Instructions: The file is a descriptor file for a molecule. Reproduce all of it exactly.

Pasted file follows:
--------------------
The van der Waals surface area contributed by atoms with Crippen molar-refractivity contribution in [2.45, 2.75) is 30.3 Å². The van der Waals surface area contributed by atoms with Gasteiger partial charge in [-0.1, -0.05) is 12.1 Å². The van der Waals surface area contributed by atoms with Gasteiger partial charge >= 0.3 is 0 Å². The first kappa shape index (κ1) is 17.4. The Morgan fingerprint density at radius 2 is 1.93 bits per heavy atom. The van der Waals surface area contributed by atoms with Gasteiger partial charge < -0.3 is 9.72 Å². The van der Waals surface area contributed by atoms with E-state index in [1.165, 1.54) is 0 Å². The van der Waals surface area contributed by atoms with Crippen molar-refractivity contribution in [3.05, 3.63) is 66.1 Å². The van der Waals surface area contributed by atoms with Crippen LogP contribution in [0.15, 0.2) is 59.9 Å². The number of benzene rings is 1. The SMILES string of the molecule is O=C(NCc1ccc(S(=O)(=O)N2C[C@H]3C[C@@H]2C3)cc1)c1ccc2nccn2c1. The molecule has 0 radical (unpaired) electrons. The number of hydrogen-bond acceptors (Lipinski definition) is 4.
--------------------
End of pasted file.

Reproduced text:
The van der Waals surface area contributed by atoms with Crippen molar-refractivity contribution in [2.45, 2.75) is 30.3 Å². The van der Waals surface area contributed by atoms with Gasteiger partial charge in [-0.1, -0.05) is 12.1 Å². The van der Waals surface area contributed by atoms with Gasteiger partial charge >= 0.3 is 0 Å². The first kappa shape index (κ1) is 17.4. The Morgan fingerprint density at radius 2 is 1.93 bits per heavy atom. The van der Waals surface area contributed by atoms with Gasteiger partial charge < -0.3 is 9.72 Å². The van der Waals surface area contributed by atoms with E-state index in [1.165, 1.54) is 0 Å². The van der Waals surface area contributed by atoms with Crippen molar-refractivity contribution in [3.05, 3.63) is 66.1 Å². The van der Waals surface area contributed by atoms with Crippen LogP contribution in [0.15, 0.2) is 59.9 Å². The number of benzene rings is 1. The SMILES string of the molecule is O=C(NCc1ccc(S(=O)(=O)N2C[C@H]3C[C@@H]2C3)cc1)c1ccc2nccn2c1. The molecule has 0 radical (unpaired) electrons. The number of hydrogen-bond acceptors (Lipinski definition) is 4.